Just recently I indulged in watching this classic film again, the debut of renowned director Sydney Lumet. I had seen it some years ago, and I remembered being impressed; the same sensation prevailed on my second viewing. I think it is one of the best examples not only about how the justice system works or rather should work, not only about standing up against the majority and voicing your personal opinion, but it also portrays a quest for certainty in a dubious world that can only offer partial clues and answers.
The film is shot in a minimalistic manner, and most of the action takes place in a confined stifling room where 12 jurors fight over a unanimous decision. For some of them justice is a game. One of the jurors wants to get his jury duty over with so that he can watch an upcoming baseball game that same evening. Others simply use the opportunity to take out and dump their own prejudices on the poor boy on trial.
The boy who comes from a poor family and neighborhood has allegedly killed his own father. The evidence seems to be completely against him; there are testimonies that he has been heard threatening his father, and he has been seen running down the stairs shortly afterward. His alibi does not hold either; he cannot even remember the title or the actors of the movie he claims to have seen in the movie theater the night of the murder.
But then there are some discrepancies. What seemed to be a simple case is suddenly fraught with doubt. One of the jurors keeps punching holes into what seemed solid evidence and approved testimonies. Are the witnesses reliable or do they simply seek attention? Are the jurors free from prejudice or do they use the trial to attack the lower class youth that they believe have gone astray and are good for nothing? One of the jurors might even use the occasion to symbolically punish his own son who has not talked to him for a long time.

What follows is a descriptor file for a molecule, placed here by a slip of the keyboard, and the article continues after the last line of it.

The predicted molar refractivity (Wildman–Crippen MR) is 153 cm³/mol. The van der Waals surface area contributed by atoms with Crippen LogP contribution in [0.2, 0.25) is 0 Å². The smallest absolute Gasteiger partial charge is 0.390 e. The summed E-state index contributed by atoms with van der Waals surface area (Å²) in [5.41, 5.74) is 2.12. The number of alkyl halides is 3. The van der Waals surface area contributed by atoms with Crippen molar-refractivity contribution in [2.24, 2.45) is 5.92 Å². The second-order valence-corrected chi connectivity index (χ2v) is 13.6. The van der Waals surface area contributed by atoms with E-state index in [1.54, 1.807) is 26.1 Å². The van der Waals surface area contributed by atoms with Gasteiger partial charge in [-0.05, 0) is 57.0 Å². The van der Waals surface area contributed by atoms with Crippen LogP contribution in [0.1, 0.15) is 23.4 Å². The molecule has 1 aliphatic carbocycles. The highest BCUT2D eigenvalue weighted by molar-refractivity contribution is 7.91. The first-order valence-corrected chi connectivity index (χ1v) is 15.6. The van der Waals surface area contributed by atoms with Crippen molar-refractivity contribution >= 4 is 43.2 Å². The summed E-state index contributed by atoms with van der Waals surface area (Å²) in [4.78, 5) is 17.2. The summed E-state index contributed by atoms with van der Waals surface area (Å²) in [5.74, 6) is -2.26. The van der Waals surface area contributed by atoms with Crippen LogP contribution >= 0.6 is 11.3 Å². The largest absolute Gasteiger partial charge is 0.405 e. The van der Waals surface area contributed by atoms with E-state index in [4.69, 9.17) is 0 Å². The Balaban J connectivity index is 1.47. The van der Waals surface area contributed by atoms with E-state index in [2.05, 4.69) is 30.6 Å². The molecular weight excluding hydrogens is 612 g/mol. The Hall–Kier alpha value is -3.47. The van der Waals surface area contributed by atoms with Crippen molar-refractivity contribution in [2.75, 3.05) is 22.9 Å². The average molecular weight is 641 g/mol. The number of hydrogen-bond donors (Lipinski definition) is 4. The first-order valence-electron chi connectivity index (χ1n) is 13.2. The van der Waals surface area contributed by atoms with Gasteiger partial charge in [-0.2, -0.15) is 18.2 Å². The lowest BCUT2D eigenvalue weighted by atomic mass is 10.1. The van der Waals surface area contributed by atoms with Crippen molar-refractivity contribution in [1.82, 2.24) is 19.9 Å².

Either way, the movie opens up many more questions that are left hanging and unanswered but are vital for the American justice system. Can jurors be objective? Do they really consider the evidence or do they only see what suits them best? There is an undeniable burden of responsibility on their decisions something that must never be taken lightly.
The great feat of this movie is that we are left guessing. At the end, we still do not know whether the boy is guilty or not, but we do agree after listening to all the discussions and the evidence presented that there does seem to be room for reasonable doubt.
An interesting question would be this: Is it better to let a guilty man get away at the expense of killing an innocent person? Should we give people the "benefit of the doubt"? Let the 12 men discuss the issues carefully and elaborately and see what their verdict is. It's not a game; after all, a person's life is at stake here.